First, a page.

ven in an era where so much of the sound reaching our ears comes from satellites and mobile devices, radio remains the medium with the world’s widest reach. The U.N. estimates 3 out of every 4 homes in the developing world have access to a radio. And with more than 44,000 radio stations spanning the globe, traditional broadcast radio remains an influential way to spread important messages.
IMA World Health uses radio to promote messages that foster health, healing and well-being. In Indonesia, radio broadcasts can reach across whole islands in the world’s largest archipelago. The Gizi Tinggi Prestasi campaign, managed by IMA World Health and funded by the Millennium Challenge Account – Indonesia, uses radio and other media to promote practices like diverse diets, proper sanitation and hygiene and breastfeeding for children under age 2.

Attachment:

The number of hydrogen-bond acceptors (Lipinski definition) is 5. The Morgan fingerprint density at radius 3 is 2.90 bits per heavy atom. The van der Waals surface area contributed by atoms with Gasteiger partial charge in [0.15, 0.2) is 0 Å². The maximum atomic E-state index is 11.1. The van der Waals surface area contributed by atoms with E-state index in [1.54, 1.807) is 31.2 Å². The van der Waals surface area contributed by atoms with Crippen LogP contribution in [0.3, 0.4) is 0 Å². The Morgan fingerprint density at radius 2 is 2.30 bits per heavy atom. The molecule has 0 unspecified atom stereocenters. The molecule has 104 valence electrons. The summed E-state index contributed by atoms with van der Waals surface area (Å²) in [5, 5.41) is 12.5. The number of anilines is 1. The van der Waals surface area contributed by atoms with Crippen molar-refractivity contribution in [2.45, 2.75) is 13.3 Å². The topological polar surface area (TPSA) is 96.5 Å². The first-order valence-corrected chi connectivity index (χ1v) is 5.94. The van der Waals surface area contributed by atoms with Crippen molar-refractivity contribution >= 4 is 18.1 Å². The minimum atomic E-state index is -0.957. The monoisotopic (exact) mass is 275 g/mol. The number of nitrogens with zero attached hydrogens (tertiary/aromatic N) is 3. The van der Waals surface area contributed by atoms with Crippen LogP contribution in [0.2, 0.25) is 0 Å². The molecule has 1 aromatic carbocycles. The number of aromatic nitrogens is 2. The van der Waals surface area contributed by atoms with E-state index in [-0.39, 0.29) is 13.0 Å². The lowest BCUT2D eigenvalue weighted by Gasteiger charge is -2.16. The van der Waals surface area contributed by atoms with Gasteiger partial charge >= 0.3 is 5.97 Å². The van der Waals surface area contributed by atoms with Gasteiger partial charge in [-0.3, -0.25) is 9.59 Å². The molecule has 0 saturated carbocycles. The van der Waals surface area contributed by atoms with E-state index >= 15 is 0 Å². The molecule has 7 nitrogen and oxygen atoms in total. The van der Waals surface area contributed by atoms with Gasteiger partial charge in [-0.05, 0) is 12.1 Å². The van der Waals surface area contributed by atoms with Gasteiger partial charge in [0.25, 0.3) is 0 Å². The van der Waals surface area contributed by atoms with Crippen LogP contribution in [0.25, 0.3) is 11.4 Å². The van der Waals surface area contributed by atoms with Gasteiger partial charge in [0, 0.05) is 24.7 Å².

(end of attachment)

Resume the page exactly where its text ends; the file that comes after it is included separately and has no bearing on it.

Listen to a jingle that aired in Indonesia:
Radio reaches households in Tanzania as part of the ASTUTE program. IMA World Health works to improve nutrition in all districts of five regions of the Lake Zone—Kagera, Kigoma, Mwanza, Geita and Shinyanga—representing a collective population of 10.2 million and more than 750,000 stunted children. In an area with some of the country’s worst malnourishment rates, radio bolsters efforts to reach 3 million mothers with the hopes of helping a generation avoid the life-long effects of stunting.
Listen to a radio spot that aired in Tanzania:
Changing a community’s behavior to embrace healthier practices is not an easy task. While comprehensive approaches work best and require years of repetition, radio remains just as critical a tool to spread the word as it has for decades.